There is a phenomenon of the debut album. The theory is that many great artists have about oh…one great album in them, and that the process of developing into an artist is the gestation period that the one masterpiece in them needs to prepare for birth. This is obviously an oversimplification, which gives short shrift to the artistic process and to the ongoing accomplishments of many important artists. Yet, there does seem to be some abiding truth to the fact that some artists spend their early lives so deeply in visualization and preparation, that when the debut album does come out, it is an overwhelming and defining creative statement, containing the individuals’ most realized work. Such is the case with Phoebe Snow’s magnificent self-titled 1974 debut. She had a long and distinguished career with many highlights, yet she never seemed to transcend this first, fully-formed artistic statement.
Possessed of a voice that defies categorization or genre, she was equal parts Billie Holiday, Laura Nyro and Bessie Smith. Her tone is clear and perfect with a jazzy quaver, yet her performances are all deeply informed by the blues she loved so. Her writing produced heartfelt, poetic and intelligent songs of artistic ideation and lost love. Heartbreak is her constant companion, and would remain so for the rest of her life as she fought for the health of her daughter and eventually herself, in a career marked by tragedy and lost opportunity. And yet Phoebe Snow stands as one of the absolutely great first albums. There are no weak songs, including her two covers, “Let The Good Times Roll” and “San Francisco Bay Blues,” and the best of her originals – “Poetry Man,” “Harpo’s Blues,” “Either or Both,” “I Don’t Want The Night To End” and “Take Your Children Home” - succeed as poetry and song. Take for example “Harpo’s Blues,” her tribute to an early lover who died tragically. The lyrics are a beautifully sustained balance of reference and original thought:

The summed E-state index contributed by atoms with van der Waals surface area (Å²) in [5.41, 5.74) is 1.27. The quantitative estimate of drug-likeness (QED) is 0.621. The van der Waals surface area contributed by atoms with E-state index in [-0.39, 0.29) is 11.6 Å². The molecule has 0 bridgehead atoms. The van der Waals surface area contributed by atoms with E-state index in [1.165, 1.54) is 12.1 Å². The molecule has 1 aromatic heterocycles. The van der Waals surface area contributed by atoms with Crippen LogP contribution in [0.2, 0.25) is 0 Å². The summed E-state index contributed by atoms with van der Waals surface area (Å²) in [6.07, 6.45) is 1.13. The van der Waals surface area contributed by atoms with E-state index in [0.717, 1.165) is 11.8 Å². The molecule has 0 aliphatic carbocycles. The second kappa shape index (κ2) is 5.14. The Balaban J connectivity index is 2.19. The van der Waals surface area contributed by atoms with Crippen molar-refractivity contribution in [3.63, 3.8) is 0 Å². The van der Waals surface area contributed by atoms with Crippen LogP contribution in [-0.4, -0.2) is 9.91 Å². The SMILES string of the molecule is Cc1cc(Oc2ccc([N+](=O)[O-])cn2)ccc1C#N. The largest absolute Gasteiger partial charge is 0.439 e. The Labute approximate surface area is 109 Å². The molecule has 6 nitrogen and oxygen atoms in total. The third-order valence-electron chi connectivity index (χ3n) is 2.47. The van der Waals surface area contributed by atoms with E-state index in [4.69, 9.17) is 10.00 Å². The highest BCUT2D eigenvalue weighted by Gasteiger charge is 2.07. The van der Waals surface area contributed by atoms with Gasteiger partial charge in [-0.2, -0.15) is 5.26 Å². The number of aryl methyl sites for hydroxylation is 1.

I wish I was a soft refrain
When the lights were out
I’d play and be your friend
I strut and fret my hour
Upon the stage
The hour is up
I have to run and hide my rage
With her own substantial guitar chops and unearthly voice, she is accompanied by Zoot Sims, Bob James and others to create an unbelievably poignant and lovely recording. I don't usually buy into lists, but if I had to make a desert island compilation of songs, this one would be on it. It falls into a small category of gerascophobic songs, or songs about the fear of growing up. In the final verse she sings:
I'd like to be a willow, a lover, a mountain
or a soft refrain
But I'd hate to be a grownup
and have to try to bear
my life in pain
It's hard to put into words how strongly this song and this album affected me as a 17-year old, however the acid test here is that I find it even more affecting now. In fact, there has never been a time that I've listened to this album that I haven't come away with a deeper appreciation for the singer and her songs, and that is incredibly rare.
I don't think I'm alone in this, because “Poetry Man” was covered by many and remains a beloved folk/rock staple, however, because Phoebe Snow was forced to turn her back on fame, she has been forgotten by many and has been relegated to the historical back shelf. Her debut album is a stunner from start to finish combining a truly original voice, all the magic that professional recording studios and ace musicians of the era could bring, and a truly great set of songs, combining to make this one of the albums that built my emotional life and my store.
- Paul Epstein